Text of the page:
“Proper financial planning before an equity event pays off.”
In the high-stakes environment of a sale—evaluating offers, trying to close, overseeing the interests of the company and employees—business owners may overlook the impact of deal terms on their own finances, and thus risk leaving very large sums of money on the table. Our experience has shown that integrating potential deal terms, key tax and estate planning strategies, and the owner’s personal financial goals can allow a business owner and his team of advisors to tailor the transaction most advantageously.
In a recent situation, we were able to assist an owner and his deal team in answering three key questions:
- What is the minimum offer they could accept?
- How should he invest the proceeds?
- What is the best strategy for transferring some of the proceeds to the next generation?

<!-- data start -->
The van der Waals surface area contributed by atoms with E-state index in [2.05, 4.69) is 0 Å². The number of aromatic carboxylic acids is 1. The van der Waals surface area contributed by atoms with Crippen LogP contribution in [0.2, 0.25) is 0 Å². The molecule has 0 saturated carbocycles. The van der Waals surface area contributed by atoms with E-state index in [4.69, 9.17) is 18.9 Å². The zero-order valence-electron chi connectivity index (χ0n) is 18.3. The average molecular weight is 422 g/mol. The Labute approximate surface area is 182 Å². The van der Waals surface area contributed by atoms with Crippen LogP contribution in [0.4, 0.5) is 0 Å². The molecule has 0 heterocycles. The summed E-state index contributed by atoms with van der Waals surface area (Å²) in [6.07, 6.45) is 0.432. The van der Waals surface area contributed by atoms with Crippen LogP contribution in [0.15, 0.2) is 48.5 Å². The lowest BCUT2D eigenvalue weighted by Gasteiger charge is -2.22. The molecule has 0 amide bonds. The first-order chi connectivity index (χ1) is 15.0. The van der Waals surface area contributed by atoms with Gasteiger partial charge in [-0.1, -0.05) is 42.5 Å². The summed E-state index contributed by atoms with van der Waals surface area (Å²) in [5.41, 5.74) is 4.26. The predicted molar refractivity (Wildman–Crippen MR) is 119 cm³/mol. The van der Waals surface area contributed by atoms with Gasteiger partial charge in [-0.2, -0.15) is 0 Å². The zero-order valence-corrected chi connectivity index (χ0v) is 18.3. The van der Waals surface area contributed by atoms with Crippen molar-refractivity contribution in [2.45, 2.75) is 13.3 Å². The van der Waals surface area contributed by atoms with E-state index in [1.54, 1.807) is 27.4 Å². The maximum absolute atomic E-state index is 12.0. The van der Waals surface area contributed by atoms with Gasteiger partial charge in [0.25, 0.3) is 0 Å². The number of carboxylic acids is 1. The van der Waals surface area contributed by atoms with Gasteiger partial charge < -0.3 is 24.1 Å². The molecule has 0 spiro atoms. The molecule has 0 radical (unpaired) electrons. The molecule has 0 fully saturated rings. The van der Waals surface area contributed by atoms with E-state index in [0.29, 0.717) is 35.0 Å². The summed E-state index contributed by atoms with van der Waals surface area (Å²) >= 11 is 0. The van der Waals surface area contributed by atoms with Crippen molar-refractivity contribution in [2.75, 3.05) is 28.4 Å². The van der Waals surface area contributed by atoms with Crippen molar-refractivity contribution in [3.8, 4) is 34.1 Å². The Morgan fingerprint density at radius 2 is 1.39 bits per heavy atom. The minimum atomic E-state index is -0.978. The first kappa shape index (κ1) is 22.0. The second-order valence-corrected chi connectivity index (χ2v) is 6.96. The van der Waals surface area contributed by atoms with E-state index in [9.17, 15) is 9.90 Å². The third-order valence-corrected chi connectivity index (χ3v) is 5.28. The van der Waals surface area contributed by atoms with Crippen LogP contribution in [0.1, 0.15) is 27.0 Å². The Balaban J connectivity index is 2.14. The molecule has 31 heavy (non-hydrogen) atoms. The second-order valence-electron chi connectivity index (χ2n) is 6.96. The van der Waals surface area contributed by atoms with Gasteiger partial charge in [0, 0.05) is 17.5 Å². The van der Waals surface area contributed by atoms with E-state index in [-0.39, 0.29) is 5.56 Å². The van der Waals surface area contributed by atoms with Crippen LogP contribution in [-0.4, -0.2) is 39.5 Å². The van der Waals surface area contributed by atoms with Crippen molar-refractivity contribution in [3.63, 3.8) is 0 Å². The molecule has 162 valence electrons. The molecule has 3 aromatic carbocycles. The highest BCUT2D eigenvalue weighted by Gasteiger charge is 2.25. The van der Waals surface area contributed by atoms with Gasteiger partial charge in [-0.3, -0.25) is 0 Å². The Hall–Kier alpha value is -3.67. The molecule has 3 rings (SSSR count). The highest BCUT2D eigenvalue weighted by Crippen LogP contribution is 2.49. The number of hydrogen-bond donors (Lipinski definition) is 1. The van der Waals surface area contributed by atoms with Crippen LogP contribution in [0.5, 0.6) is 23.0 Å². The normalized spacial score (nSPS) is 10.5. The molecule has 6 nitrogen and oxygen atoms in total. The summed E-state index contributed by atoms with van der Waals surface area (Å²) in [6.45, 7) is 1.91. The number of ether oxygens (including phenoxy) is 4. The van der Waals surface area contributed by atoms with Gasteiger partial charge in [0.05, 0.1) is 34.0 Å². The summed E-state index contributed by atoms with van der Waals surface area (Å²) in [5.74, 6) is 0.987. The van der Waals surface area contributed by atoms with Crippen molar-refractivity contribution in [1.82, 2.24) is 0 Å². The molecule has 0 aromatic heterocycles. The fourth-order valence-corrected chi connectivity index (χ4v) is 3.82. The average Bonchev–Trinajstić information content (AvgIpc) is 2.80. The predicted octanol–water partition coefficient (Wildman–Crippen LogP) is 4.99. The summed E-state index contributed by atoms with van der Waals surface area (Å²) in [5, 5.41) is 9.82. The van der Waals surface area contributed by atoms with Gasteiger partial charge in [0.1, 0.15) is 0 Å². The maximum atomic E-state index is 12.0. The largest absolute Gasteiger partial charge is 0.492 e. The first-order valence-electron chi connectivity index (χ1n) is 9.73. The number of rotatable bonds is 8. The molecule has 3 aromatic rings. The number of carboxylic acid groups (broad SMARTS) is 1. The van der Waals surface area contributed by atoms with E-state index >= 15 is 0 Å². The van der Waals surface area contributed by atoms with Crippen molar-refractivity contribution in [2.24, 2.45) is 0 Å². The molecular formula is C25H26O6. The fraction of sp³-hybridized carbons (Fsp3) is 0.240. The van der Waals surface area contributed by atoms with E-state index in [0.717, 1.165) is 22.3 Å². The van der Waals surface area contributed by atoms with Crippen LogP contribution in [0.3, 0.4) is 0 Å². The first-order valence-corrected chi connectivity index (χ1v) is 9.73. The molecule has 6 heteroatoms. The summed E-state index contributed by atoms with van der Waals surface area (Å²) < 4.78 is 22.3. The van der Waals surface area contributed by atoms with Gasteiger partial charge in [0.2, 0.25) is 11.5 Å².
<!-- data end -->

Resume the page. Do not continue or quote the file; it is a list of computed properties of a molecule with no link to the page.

Understanding the minimum amount he could accept to meet his lifetime spending needs, while still transferring some wealth, was a key to entering negotiations. Second, the owner had a misconception that he could invest the proceeds conservatively and meet his lifetime spending. In reality, sustaining spending over the longer term with an all-bond portfolio was surprisingly difficult because of inflation and taxes. And third, our analytical framework helped the owner and his estate planning attorney quantify the impact on the owner’s lifetime spending by gifting private shares before the transaction or utilizing a GRAT (Grantor Retained Annuity Trust) strategy to transfer wealth to his children.
In summary, the sale of a business often allows an owner’s spending, legacy and philanthropic goals to be met, and the likelihood of meeting these goals is much higher if strategies to meet them are mapped out well in advance of the transaction date.
Craig W. Kleis
Phone: (612) 758-5041
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